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Forum Post: US Federal Trade Commission and consumer rights websites hacked by Anonymous

Posted 2 years ago on Feb. 17, 2012, 8:25 a.m. EST by ironboltbruce (371) from Miami, FL
This content is user submitted and not an official statement

US Federal Trade Commission and consumer rights websites hacked by Anonymous:

http://www.washingtonpost.com/world/europe/us-federal-trade-commission-and-consumer-rights-websites-hacked-by-anonymous/2012/02/17/gIQAH9RUJR_story.html

Anonymous warns US government over ACTA:

http://www.theinquirer.net/inquirer/news/2153218/anonymous-warns-government-acta

Takedown Friday By Dave Neal Fri Feb 17 2012, 09:52

HACKTIVIST GROUP Anonymous has spent the night attacking, defacing and knocking over US government web sites.

This morning it announced that part of the FTC.gov web site is still down. According to a message from the group on Twitter it has been RM'd, slang for having its web servers wiped. That is just one of many sites hit by the hackers.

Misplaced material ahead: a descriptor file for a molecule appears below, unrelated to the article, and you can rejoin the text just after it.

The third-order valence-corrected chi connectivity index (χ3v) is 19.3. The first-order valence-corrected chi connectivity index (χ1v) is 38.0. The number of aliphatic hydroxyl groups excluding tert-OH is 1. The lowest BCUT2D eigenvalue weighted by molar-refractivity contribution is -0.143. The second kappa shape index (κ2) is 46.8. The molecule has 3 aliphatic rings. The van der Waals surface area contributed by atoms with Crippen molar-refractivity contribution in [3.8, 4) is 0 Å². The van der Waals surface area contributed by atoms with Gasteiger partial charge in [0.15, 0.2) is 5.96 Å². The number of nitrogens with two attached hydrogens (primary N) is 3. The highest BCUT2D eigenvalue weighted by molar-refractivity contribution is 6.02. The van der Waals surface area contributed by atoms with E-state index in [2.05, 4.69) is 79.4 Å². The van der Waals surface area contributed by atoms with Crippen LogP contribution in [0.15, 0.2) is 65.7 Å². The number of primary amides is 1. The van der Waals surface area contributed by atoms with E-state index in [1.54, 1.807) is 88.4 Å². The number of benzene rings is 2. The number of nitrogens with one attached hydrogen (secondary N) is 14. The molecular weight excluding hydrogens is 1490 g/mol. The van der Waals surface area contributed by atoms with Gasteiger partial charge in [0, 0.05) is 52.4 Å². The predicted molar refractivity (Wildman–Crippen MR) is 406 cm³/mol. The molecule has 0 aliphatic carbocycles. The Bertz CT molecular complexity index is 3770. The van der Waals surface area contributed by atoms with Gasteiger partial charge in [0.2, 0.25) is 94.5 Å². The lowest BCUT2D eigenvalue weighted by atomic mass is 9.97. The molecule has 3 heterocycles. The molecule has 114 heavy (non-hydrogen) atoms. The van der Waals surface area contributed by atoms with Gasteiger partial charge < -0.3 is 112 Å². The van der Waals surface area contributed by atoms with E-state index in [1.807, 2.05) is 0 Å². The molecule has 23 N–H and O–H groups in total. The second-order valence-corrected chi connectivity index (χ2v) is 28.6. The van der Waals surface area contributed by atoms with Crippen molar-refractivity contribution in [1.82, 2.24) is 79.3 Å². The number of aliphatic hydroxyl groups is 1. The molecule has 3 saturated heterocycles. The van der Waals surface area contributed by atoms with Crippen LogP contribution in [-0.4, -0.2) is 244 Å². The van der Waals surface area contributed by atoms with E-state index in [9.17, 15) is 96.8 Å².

The hackers have a tradition of targeting government and law enforcement web sites on a Friday and this is no different. Here Twitter messages are tagged with references to Occupy Wall Street, the ongoing occupation of the US financial district and ACTA, the draconian anti-piracy treaty.

A cache of the defaced http://business.ftc.gov shows that hackers put up an ACTA parody video, which shows an over the top response to copyright infringement, and a stinging message.

http://zone-h.org/mirror/id/16983974

"Congratuations! You got rooted and rm'd (AGAIN). U MAD!? Don't like it?... So, how's it feel when your entire site is jack-hammered off the internet? Do tell!" it says.

"Guess what? We're back for round 2. Well, with the doomsday clock ticking down on Internet freedom, Antisec has leapt into action. Again. Holy déjà vu hack Batman! Expect us yet?"

The message warns the government that if ACTA is signed the Antisec movement will react. It said that it would rain "torrential hellfire down on all enemies of free speech, privacy and internet" and "systematically knock all evil corporations and governments off of our internet".

As well as criticising the FTC over ACTA, the hacktivist group dumped a lot of information, and suggested that it should have intervened when Google announced changes to its privacy policies.

Source: The Inquirer (http://s.tt/15JmF)

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